Soil’s Social and Cultural Connections
No one can deny that soil's most significant role to humankind stems from its numerous ecosystem services, including its ability to produce food, breakdown organic matter, and sustain the entire food web. Societies have long recognized how crucial soil is to survival, from birth, through life, and even in death. Society has expressed this recognition for thousands of years through religion, writing, and art, while making use of many of soil's properties for social and cultural services. The International Year of Soils will end by celebrating the theme of “Soils, Culture, and People” in December 2015. This essay briefly introduces some of soil's social and cultural connections.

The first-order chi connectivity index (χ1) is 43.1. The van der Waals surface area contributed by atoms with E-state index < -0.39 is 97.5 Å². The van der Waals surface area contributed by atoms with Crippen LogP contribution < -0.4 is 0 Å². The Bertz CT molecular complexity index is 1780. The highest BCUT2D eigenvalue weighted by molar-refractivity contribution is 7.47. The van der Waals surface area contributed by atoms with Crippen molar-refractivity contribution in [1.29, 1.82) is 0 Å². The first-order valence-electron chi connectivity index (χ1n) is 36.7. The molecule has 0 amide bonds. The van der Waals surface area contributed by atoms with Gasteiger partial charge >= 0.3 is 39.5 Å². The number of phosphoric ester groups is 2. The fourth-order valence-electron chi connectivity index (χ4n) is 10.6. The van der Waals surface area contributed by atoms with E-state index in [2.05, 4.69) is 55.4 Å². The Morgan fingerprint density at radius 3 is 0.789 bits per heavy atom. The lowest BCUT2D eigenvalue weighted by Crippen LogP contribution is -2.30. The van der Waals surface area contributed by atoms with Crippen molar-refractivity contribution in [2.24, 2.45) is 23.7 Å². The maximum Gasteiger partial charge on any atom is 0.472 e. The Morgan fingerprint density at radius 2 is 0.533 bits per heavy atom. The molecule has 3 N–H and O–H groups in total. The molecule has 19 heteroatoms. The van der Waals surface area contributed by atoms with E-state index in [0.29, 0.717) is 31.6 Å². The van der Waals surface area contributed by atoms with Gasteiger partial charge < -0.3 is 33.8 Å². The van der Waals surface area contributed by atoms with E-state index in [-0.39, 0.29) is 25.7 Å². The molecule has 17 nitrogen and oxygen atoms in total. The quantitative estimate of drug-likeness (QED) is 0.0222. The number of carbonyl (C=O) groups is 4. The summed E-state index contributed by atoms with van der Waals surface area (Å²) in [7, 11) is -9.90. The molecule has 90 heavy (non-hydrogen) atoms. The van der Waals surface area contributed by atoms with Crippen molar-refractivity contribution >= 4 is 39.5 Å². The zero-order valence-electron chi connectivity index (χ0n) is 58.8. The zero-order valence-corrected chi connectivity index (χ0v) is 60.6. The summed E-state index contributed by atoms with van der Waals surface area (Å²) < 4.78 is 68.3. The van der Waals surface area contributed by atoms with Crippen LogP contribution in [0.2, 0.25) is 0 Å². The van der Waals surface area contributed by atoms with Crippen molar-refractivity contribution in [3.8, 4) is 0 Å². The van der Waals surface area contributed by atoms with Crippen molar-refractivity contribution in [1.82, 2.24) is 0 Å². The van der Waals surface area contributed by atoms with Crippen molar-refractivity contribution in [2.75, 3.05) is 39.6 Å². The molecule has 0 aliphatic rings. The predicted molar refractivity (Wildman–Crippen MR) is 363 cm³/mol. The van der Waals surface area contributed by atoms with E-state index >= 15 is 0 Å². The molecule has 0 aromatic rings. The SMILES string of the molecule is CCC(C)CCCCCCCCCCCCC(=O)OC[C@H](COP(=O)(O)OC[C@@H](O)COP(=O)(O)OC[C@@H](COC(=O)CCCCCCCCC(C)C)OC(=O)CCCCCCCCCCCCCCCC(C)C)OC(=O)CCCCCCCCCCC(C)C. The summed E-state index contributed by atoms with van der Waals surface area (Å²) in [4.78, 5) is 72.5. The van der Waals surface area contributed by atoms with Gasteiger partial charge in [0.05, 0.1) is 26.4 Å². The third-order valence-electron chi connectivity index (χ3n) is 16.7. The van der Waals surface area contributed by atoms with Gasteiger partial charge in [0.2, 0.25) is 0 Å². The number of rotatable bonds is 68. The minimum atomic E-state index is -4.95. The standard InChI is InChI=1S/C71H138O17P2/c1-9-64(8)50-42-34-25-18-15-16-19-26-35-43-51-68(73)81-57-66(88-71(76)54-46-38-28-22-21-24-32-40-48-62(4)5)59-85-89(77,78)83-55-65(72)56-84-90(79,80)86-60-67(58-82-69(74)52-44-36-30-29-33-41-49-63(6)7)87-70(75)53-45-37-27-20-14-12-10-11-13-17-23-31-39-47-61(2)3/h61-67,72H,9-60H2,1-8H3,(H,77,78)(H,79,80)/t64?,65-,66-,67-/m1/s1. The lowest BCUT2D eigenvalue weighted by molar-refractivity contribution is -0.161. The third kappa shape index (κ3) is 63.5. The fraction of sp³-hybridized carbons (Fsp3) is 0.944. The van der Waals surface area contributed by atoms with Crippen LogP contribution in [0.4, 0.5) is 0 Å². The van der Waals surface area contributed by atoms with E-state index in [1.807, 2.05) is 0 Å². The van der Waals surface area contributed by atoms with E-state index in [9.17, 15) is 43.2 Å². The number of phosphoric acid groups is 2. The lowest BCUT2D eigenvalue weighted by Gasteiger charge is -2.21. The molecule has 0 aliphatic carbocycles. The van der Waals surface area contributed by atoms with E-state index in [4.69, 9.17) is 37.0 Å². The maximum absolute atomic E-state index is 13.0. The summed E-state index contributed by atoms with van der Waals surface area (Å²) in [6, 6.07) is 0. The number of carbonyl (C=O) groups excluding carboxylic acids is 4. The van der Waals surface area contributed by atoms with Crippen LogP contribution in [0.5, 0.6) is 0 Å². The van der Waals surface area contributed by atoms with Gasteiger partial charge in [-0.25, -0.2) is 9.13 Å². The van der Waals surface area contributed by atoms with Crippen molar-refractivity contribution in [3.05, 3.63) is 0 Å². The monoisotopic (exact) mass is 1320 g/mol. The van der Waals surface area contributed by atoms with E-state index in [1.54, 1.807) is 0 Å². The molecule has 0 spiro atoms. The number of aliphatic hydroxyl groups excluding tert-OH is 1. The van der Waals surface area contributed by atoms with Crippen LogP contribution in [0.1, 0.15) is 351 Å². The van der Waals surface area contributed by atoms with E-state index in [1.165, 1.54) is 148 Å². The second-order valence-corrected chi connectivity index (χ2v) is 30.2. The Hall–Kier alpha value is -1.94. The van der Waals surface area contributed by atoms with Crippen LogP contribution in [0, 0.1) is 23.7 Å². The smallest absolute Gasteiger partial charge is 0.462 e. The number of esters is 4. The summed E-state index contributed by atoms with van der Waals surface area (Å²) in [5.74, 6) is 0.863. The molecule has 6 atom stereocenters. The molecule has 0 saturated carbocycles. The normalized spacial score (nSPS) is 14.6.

Soil Horizons is a discontinued title. Published from 1960 to 2015, Soil Horizons aimed to share the importance of soil science with a larger audience. It featured stories celebrating the diversity and critical impact of soil scientists and their work.
Szulczewski, Melanie. 2015. “Soil’s Social and Cultural Connections.” Soil Horizons 56 (6): 1–3. https://doi.org/10.2136/sh2015-56-6-gc.